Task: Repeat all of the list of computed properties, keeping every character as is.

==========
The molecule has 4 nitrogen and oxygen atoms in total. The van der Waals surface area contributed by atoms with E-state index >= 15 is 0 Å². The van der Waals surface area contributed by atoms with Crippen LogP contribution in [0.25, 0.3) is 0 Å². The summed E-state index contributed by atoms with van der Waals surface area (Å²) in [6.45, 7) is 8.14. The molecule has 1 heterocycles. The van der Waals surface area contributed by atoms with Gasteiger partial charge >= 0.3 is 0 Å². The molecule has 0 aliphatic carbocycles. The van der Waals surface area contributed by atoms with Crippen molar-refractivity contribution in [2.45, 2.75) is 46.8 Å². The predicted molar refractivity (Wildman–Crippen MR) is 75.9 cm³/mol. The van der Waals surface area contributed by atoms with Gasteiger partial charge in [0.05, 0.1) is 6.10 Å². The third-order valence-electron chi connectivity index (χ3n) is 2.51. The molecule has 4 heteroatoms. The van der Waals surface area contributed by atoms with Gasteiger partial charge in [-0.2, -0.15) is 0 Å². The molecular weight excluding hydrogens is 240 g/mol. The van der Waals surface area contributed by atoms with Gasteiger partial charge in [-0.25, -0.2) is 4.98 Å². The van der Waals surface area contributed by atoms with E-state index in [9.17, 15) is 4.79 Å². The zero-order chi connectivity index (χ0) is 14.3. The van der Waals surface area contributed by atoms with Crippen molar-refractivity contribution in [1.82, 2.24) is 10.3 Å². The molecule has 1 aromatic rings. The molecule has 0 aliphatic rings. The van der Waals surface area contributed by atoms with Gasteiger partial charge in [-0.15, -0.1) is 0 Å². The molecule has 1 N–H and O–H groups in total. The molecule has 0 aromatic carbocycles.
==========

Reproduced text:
The molecule has 4 nitrogen and oxygen atoms in total. The van der Waals surface area contributed by atoms with E-state index >= 15 is 0 Å². The van der Waals surface area contributed by atoms with Crippen LogP contribution in [0.25, 0.3) is 0 Å². The summed E-state index contributed by atoms with van der Waals surface area (Å²) in [6.45, 7) is 8.14. The molecule has 1 heterocycles. The van der Waals surface area contributed by atoms with Gasteiger partial charge >= 0.3 is 0 Å². The molecule has 0 aliphatic carbocycles. The van der Waals surface area contributed by atoms with Crippen molar-refractivity contribution in [2.45, 2.75) is 46.8 Å². The predicted molar refractivity (Wildman–Crippen MR) is 75.9 cm³/mol. The van der Waals surface area contributed by atoms with Gasteiger partial charge in [0.05, 0.1) is 6.10 Å². The third-order valence-electron chi connectivity index (χ3n) is 2.51. The molecule has 4 heteroatoms. The van der Waals surface area contributed by atoms with Gasteiger partial charge in [-0.2, -0.15) is 0 Å². The molecular weight excluding hydrogens is 240 g/mol. The van der Waals surface area contributed by atoms with Gasteiger partial charge in [-0.25, -0.2) is 4.98 Å². The van der Waals surface area contributed by atoms with E-state index in [9.17, 15) is 4.79 Å². The zero-order chi connectivity index (χ0) is 14.3. The van der Waals surface area contributed by atoms with Crippen molar-refractivity contribution in [1.82, 2.24) is 10.3 Å². The molecule has 1 aromatic rings. The molecule has 0 aliphatic rings. The van der Waals surface area contributed by atoms with Gasteiger partial charge in [-0.15, -0.1) is 0 Å². The molecule has 1 N–H and O–H groups in total. The molecule has 0 aromatic carbocycles.